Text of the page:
Sophisticated content about the details of the Midmarket deal making process will generate more deal flow for Middle Market advisors, according to a webinar conducted by John Carvalho, President of Divestopedia and Stone Oak Capital Inc.
The webinar, entitled The Changing World of Private Equity Deal Sourcing, notes how the Middle market deal space is extremely crowded, but that great deal sourcing practices can significantly help middle market advisors source more deals.
Online publishing complements traditional deal flow efforts
Notably, Carvalho details the tremendous cost and effort some Mid-Market advisors are currently making to source good deals. In some cases, this deal sourcing requires travel of up to 30 weeks a year, with spends of between $450,000 to 1 million annually.
He explains how an online strategy would make these efforts more efficient and less costly. A sophisticated online effort that strengthens your firm’s brand awareness would sit beside other sophisticated deal flow initiatives, including a carefully defined deal focus, more interaction with M&A intermediaries, and increased targeting of companies that might sell. Importantly, Carvalho explains that if more relevant and high quality deal flow finds you from this online effort, it’s succeeding.
Carvalho also cites industry thought leader on the subject, David Teten, who has identified 5 best practices to generating more deal flow, which are the establishment of a specialised outbound origination program, via the deployment of a dedicated business development professional, creating opportunities instead of waiting for them, targeting companies that are flashing deal signals, installing a CRM system, and leveraging social media. Also important to note: Another industry leader in advocating social media use by Mid-Market advisors, Axial, in a survey of their members, found that 89% of CEOs research potential contacts online before doing anything else.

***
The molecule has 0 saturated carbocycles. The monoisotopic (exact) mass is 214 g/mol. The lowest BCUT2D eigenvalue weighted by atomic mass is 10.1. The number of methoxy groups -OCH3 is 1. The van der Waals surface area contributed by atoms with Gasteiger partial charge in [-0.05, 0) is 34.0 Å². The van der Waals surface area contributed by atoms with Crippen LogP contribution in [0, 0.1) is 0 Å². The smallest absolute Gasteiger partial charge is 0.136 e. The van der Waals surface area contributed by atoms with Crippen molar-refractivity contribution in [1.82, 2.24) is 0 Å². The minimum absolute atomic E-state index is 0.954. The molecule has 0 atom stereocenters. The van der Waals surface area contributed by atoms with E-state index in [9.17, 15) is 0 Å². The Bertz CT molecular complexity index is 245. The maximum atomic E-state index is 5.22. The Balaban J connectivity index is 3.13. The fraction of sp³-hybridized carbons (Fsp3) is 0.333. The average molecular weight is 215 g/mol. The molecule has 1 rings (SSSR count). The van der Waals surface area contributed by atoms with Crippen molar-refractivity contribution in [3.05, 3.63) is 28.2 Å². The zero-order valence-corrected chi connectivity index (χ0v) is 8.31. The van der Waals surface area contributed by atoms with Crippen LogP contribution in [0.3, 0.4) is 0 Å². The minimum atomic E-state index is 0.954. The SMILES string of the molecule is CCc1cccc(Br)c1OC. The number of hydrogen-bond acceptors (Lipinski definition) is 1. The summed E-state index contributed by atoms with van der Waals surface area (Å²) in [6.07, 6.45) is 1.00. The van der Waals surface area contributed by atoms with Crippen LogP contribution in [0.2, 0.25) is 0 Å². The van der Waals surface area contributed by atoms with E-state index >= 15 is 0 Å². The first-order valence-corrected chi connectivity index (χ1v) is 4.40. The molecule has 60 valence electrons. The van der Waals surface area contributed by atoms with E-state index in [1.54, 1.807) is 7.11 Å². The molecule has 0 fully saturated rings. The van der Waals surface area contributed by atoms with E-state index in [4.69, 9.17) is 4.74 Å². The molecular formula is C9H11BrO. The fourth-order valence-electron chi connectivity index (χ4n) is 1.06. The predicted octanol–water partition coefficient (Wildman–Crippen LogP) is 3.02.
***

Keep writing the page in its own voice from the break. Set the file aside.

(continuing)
There’s scepticism about social media in the Middle Market, but it does work
Carvalho notes that there’s a lot of scepticism about social media among Mid-Market advisors, hence they’ve been slow adaptors. He explains that there’s a perception that deal flow found online may be low quality. And that Middle-Market dealmaking is seen as a relationship business, which social media will never replace. Efficiencies can, however, be achieved, as Carvalho explains, by initiating connections online that become conduits to deals.
As a counter to the scepticism about social media, Carvalho notes that social media should be seen simply as a distribution channel to increase outreach. He cites in particular how:
- Social media savvy Millennials already in corporate decision-making positions are increasingly turning to social media to find Middle-Market advisors
- Indirect online-generated relationships can be a significant source of deal opportunities.
- Educational content can build brand and build investment leads.
- Among the top reasons companies select a Middle-Market advisor is brand recognition and the firm’s demonstrated expertise (which online content marketing can amplify).
- The Riverside Companies have said their brand recognition helps bring in more deals.
Designing a middle market focused social media strategy
Carvalho details how there should be 4 goals for an online social media strategy for a Middle-Market advisor: Build Brand; Drive Traffic; Demonstrate Expertise; and Generate Leads.
What type of content?
There’s an appetite from the C-Suite to learn more about the deal process. The most successful forms of content involve digging deeper into topics and issues for business owners to know about before doing transactions – things beyond the superficial. Middle-Market advisory firms, therefore, can create content from their experience in dealmaking, Carvalho explains. Case studies, videos, and articles about the process can be created from this experience. But most firms don’t have staff able to do this, he details (this is where firms can work with a social media savvy writer with knowledge of the Middle Market, to help them develop and distribute content)
Which distribution channels?
Deal sourcing platforms, your firm website, third party publications, and social media sites including LinkedIn and Twitter (the two prime sources for promoting midmarket content, with YouTube becoming more popular) are ideal as distribution channels for your online content, Carvalho detailed. He also suggests the possibility of using sites not often used by mid-market advisors as a means by which to generate even more exposure. In a workplace increasingly composed of millenials (35% of the workforce by 2020), expanding the scope of your sophisticated online presence is an important long-term strategy to consider for expanding deal flow
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